Taiwan is considering extending compulsory military service for young citizens to a year, its defence minister has said, in an apparent reverse of the island’s years-long transition from conscription towards a fully voluntary military.
Russia’s invasion of Ukraine has reignited debates in Taiwan over the readiness of its defence force for a potential invasion by China, which claims the island as a province it must at some point “retake”. Taiwan’s government has been increasing defence spending and its weapons procurement from the US, but at the same time has been trying to change its defence force to an entirely voluntary organisation and address long-running problems with training and resources.
On Wednesday, Taiwan’s defence minister, Chiu Kuo-cheng, said the current system of four months’ mandatory training was “inadequate” in the event of a conflict, and that the department would review and report on a proposal for extension. Chiu said any implementation would be a year later, and the changes would not happen quickly.
He also flagged consideration of expanding conscription to women.
After Japan ceded colonial rule over Taiwan and it came under the governance of the Kuomintang, Taiwan enforced compulsory service of two to three years throughout the decades of martial law, which ended in the late 1980s, and beyond to 2006. Over the next three years it was reduced to one year and the voluntary service was expanded.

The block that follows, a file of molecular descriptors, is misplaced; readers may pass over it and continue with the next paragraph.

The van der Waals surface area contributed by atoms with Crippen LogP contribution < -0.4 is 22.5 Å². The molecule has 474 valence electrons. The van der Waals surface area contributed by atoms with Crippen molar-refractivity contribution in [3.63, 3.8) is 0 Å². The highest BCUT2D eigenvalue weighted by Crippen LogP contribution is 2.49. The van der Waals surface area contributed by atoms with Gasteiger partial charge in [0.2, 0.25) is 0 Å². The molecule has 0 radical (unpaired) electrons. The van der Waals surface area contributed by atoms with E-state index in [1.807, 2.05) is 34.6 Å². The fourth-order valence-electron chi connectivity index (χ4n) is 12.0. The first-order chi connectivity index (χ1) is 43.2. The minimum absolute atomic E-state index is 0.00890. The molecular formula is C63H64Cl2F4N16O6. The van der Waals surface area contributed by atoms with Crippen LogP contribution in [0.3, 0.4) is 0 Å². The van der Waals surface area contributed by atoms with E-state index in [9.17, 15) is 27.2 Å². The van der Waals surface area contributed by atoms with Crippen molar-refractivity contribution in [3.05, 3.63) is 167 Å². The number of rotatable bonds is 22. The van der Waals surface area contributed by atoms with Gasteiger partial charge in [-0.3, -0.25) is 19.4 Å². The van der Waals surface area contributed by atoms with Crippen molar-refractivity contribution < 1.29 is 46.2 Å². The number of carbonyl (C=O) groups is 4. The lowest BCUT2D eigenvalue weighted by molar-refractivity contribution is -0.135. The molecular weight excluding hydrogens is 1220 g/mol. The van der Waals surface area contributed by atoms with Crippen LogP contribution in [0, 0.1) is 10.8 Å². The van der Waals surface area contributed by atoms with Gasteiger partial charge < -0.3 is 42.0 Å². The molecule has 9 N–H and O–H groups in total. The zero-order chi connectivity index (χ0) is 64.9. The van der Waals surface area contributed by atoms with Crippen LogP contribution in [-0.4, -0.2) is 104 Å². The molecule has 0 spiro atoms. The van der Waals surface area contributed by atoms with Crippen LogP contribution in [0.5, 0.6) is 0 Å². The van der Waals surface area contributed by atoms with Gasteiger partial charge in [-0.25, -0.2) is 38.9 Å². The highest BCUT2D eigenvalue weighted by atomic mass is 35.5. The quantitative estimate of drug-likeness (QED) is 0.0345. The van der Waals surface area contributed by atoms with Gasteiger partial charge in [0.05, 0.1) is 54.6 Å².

Since 2013, every male over 18 has been required to complete four months of training service in the military, in a supporting role to the mostly voluntary force. The four months, often derided as a “summer camp”, include about five weeks of basic training, and participants can deduct time if they have done training classes with school or college. They become reservists at the end of the four months.
Despite major weapons purchases and increases in military budgets, problems with Taiwan’s armed forces are well documented, with insufficient recruitment in key frontline sectors and concerns about the skill levels of reservists.
Observers have drawn parallels between the war in Ukraine and Taiwan’s situation, and raised concerns over the close relationship between Xi Jinping and Vladimir Putin. Xi and the Chinese Communist party government have refused to condemn Putin’s invasion of Ukraine.
While noting there are differences in the situation, Taiwan’s government has moved to address concerns, including a heavily promoted increase in reservist training from five days every two years to two weeks every four years, according to Taiwan’s public broadcaster.
Re-extending the mandatory service to one year would be likely to get public support, according to recent polling by the Taiwanese Public Opinion Foundation, which last week found 75.9% of respondents saying it should be lengthened to one year to improve Taiwan’s defences against Chinese aggression.
The debate includes growing calls for improved civilian readiness in the areas of emergency response, hostile first aid, and guerilla warfare. The government has said it will prepare civilian handbooks on evacuation and response drills, and on Wednesday Chiu announced the annual civilian emergency drills in May – which usually test earthquake responses – would include a simulated missile attack.
Taiwan’s presidential office told Reuters the defence ministry was considering everyone’s views, but that nothing was decided. It added that training content needed to be reformed to better answer the needs of modern warfare.
Additional reporting by Chi Hui Lin.